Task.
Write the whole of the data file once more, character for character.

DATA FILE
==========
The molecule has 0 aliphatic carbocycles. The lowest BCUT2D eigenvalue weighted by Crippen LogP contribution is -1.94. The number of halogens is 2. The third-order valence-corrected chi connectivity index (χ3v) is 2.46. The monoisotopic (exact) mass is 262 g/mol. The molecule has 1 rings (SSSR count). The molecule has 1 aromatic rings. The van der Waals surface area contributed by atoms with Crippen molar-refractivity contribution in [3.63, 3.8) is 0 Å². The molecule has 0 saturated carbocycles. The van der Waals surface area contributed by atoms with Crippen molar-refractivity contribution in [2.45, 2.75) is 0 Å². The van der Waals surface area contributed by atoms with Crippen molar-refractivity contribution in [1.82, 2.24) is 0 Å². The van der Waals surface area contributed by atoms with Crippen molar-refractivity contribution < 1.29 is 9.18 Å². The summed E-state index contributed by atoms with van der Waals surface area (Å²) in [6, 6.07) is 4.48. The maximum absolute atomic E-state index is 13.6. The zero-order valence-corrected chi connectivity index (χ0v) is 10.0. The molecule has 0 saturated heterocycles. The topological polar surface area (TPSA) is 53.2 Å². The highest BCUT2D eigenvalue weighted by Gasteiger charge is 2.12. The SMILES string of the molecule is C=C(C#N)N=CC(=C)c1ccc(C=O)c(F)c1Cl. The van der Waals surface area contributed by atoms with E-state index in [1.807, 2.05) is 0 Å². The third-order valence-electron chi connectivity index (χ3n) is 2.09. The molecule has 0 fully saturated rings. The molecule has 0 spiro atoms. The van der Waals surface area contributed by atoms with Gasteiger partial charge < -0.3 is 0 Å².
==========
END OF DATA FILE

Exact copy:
The molecule has 0 aliphatic carbocycles. The lowest BCUT2D eigenvalue weighted by Crippen LogP contribution is -1.94. The number of halogens is 2. The third-order valence-corrected chi connectivity index (χ3v) is 2.46. The monoisotopic (exact) mass is 262 g/mol. The molecule has 1 rings (SSSR count). The molecule has 1 aromatic rings. The van der Waals surface area contributed by atoms with Crippen molar-refractivity contribution in [3.63, 3.8) is 0 Å². The molecule has 0 saturated carbocycles. The van der Waals surface area contributed by atoms with Crippen molar-refractivity contribution in [2.45, 2.75) is 0 Å². The van der Waals surface area contributed by atoms with Crippen molar-refractivity contribution in [1.82, 2.24) is 0 Å². The van der Waals surface area contributed by atoms with Crippen molar-refractivity contribution < 1.29 is 9.18 Å². The summed E-state index contributed by atoms with van der Waals surface area (Å²) in [6, 6.07) is 4.48. The maximum absolute atomic E-state index is 13.6. The zero-order valence-corrected chi connectivity index (χ0v) is 10.0. The molecule has 0 saturated heterocycles. The topological polar surface area (TPSA) is 53.2 Å². The highest BCUT2D eigenvalue weighted by Gasteiger charge is 2.12. The SMILES string of the molecule is C=C(C#N)N=CC(=C)c1ccc(C=O)c(F)c1Cl. The van der Waals surface area contributed by atoms with E-state index in [1.807, 2.05) is 0 Å². The third-order valence-electron chi connectivity index (χ3n) is 2.09. The molecule has 0 fully saturated rings. The molecule has 0 spiro atoms. The van der Waals surface area contributed by atoms with Gasteiger partial charge < -0.3 is 0 Å².